MERK: It’s an interesting one, I think the music landscape is changing a lot and I feel like labels are an important thing to have definitely and I don’t think any huge artist who has really changed things has done that without a label. I think the Arctic Monkeys, their first record [early demos 'Beaneath The Boardwalk'] was unsigned, it’s like that kind of thing. For me anyway, until I really need it I think I wanna be-- especially with this first album, I really wanted it more than anything, to set up the trajectory as in lay the good foundations. I don’t want anyone tampering with that. I think the most important things for artists these days is having a good manager. I think it’s good to have someone who is the ying to your yang. Maybe a good booking agent and a good publicist... I don’t know, it’s an interesting one. For me I’m going to try to do as much as I can before I go there.

CDM: You went to Montreal earlier this year as part of the Red Bull Music Academy - what was the #1 most important thing you learnt from that experience?
MERK: Oh man, the best part about it was the other participants I think, because it was just so cool to be hanging out with 30 people who are like you from all around the world. They are all doing such amazing things, so inspiring, so that was my favourite bit. The one thing I learnt... I don’t know, it just opened my eyes because in New Zealand the alternative music scene is dominated by indie-rock I guess, but there’s just so much more out there, as in talking to the participants, what we are doing in New Zealand is such a thin sliver of what everything else is. The world is big, that’s kind of what I learnt. <laughs>

CDM: I love your covers of Fazerdaze’s ‘Little Uneasy’ and Lontalius’ song ‘Light Shines Thru Dust’ - and our column is all about NZ artists. Who are some of your favourite New Zealand artists?
MERK: I really like Voom. I think his songwriting is really spectacular and I think he deserves more attention than he has at the moment. I think there is a really cool scene happening at the moment, especially in Auckland, there is a cool group of people. We’re starting to build our own little scene here and I think it’s really special, like Fazerdaze and Tom Lark, who I play for as well, so him and I, we share a studio on K Road, in the basement is our rehearsal space so that’s where Fazerdaze practices, Tom Lark, and Madeira. She’s got that practice space there and it’s just a cool community of cool people, so it’s exciting!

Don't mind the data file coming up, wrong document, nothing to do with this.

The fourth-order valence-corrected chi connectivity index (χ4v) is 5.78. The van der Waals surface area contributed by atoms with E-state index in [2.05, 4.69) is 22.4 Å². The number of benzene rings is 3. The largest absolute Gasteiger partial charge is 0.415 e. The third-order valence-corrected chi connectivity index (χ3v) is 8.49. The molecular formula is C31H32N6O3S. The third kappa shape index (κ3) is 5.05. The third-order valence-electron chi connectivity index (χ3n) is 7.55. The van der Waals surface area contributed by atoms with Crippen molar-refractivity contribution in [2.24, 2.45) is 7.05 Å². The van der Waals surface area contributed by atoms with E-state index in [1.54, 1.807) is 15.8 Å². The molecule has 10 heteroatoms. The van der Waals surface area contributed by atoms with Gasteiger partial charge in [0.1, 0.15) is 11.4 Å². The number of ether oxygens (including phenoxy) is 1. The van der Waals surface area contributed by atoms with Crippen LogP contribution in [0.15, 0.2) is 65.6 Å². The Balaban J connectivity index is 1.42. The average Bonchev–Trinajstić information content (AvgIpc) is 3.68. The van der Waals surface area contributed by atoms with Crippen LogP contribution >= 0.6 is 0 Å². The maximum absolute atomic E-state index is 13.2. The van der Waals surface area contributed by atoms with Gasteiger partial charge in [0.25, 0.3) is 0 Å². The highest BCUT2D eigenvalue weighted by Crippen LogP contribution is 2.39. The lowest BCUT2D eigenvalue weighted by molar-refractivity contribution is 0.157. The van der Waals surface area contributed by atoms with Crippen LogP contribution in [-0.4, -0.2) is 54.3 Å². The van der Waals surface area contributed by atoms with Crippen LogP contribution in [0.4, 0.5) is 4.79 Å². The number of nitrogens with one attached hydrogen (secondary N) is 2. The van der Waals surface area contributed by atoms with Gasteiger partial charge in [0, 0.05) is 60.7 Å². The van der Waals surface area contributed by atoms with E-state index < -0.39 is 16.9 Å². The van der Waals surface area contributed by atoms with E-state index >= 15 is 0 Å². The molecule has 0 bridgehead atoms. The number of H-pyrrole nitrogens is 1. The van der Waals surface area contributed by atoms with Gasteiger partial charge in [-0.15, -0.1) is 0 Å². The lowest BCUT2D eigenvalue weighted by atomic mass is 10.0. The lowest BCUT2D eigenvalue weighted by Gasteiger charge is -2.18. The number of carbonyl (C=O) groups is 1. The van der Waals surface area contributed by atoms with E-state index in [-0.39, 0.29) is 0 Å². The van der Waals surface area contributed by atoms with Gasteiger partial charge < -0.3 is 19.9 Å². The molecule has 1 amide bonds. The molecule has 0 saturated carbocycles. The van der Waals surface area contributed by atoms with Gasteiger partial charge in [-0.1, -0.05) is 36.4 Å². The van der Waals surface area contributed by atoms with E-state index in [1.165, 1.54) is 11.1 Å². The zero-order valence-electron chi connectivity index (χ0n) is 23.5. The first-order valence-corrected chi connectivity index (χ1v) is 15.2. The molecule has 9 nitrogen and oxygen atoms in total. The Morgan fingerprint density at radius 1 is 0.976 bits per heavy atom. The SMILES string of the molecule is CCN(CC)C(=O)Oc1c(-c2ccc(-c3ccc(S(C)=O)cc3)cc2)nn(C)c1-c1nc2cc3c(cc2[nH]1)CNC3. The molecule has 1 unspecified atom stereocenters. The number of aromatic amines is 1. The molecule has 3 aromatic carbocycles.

CDM: What other artists in general, would you say inspire your music or musical process?
MERK: It’s changing all the time. For the album, I was listening to lots of 90s indie-rock like Pavement and Weezer, but also classic pop, good strong pop songs like Burt Bacharach and The Carpenters. I really do enjoy that stuff as well as the cool attitude of the 90s.

CDM: If you could pick any five people (living or dead) to be in your entourage, who would you choose?
MERK: I would probably pick Nile Rodgers because he seems like a positive guy, so happy, he’d be real fun to have around. I would probably pick Beck because I think he is a really inspiring artist, and probably Bowie, because he is Bowie, the artist <laughs>, perhaps Brian Wilson because he’s positive, he’s just so loveable, the emotions I feel when I listen to his music or just hear him speak are just so complicated, so complex - it’s happy, but it’s sad, but it’s nostalgic! Maybe Serge Gainsbourg, he would be like a grumpy guy but the rest of the gang is so happy! I think it’d be nice to have a dark brooding character hanging about, he’s an amazing producer and I really love his stuff, so...

CDM: If you could steal one thing without consequence what would it be?
MERK: Maybe I would steal ‘God Only Knows’ and I would be the writer.

CDM: What is your first proper memory, ever?
MERK: I remember when I was little my family moved, we used to live in Auckland then we moved to Tauranga, and I remember after a few months of living in Tauranga I was like, "Okay, I’m ready to go home now! I’m ready to come back from holiday!" And then my parents told me, “We’re not on holiday, we live here now,” and I just remember being heartbroken for a long time.

CDM: If you were a country, what would be your national anthem?
MERK: ‘Good Times’ by Chic.


Click here to check out more of Coup De Main’s 2017 Must-Know Artists.

Listen to 'Manchuria' below…